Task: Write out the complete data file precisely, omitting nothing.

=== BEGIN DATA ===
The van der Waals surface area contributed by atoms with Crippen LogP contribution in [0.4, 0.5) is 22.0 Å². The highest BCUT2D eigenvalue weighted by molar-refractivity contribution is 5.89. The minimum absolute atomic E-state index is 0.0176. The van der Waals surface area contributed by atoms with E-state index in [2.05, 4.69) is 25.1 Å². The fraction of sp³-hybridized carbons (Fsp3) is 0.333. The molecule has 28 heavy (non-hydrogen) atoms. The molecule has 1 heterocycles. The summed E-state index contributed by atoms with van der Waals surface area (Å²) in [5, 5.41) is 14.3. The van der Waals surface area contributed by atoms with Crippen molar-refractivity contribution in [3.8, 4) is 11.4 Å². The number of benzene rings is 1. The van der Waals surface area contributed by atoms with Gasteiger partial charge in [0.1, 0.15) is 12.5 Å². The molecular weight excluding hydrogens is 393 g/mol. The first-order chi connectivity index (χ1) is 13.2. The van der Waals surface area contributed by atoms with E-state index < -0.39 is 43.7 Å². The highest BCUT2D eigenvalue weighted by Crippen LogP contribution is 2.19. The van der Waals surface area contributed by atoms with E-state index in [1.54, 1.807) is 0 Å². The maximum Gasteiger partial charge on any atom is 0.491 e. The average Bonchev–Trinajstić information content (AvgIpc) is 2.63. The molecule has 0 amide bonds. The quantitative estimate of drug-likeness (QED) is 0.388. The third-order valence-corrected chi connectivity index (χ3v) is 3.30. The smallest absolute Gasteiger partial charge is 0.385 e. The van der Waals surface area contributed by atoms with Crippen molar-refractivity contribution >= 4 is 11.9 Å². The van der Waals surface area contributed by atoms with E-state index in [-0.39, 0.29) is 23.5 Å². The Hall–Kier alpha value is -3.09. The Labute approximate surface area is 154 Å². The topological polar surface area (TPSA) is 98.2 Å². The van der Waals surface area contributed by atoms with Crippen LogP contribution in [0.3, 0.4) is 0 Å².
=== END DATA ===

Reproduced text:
The van der Waals surface area contributed by atoms with Crippen LogP contribution in [0.4, 0.5) is 22.0 Å². The highest BCUT2D eigenvalue weighted by molar-refractivity contribution is 5.89. The minimum absolute atomic E-state index is 0.0176. The van der Waals surface area contributed by atoms with E-state index in [2.05, 4.69) is 25.1 Å². The fraction of sp³-hybridized carbons (Fsp3) is 0.333. The molecule has 28 heavy (non-hydrogen) atoms. The molecule has 1 heterocycles. The summed E-state index contributed by atoms with van der Waals surface area (Å²) in [5, 5.41) is 14.3. The van der Waals surface area contributed by atoms with Crippen molar-refractivity contribution in [3.8, 4) is 11.4 Å². The number of benzene rings is 1. The van der Waals surface area contributed by atoms with Gasteiger partial charge in [0.1, 0.15) is 12.5 Å². The molecular weight excluding hydrogens is 393 g/mol. The first-order chi connectivity index (χ1) is 13.2. The van der Waals surface area contributed by atoms with E-state index < -0.39 is 43.7 Å². The highest BCUT2D eigenvalue weighted by Crippen LogP contribution is 2.19. The van der Waals surface area contributed by atoms with E-state index in [1.54, 1.807) is 0 Å². The maximum Gasteiger partial charge on any atom is 0.491 e. The average Bonchev–Trinajstić information content (AvgIpc) is 2.63. The molecule has 0 amide bonds. The quantitative estimate of drug-likeness (QED) is 0.388. The third-order valence-corrected chi connectivity index (χ3v) is 3.30. The smallest absolute Gasteiger partial charge is 0.385 e. The van der Waals surface area contributed by atoms with Crippen molar-refractivity contribution >= 4 is 11.9 Å². The van der Waals surface area contributed by atoms with E-state index in [-0.39, 0.29) is 23.5 Å². The Hall–Kier alpha value is -3.09. The Labute approximate surface area is 154 Å². The topological polar surface area (TPSA) is 98.2 Å². The van der Waals surface area contributed by atoms with Crippen LogP contribution in [0.3, 0.4) is 0 Å².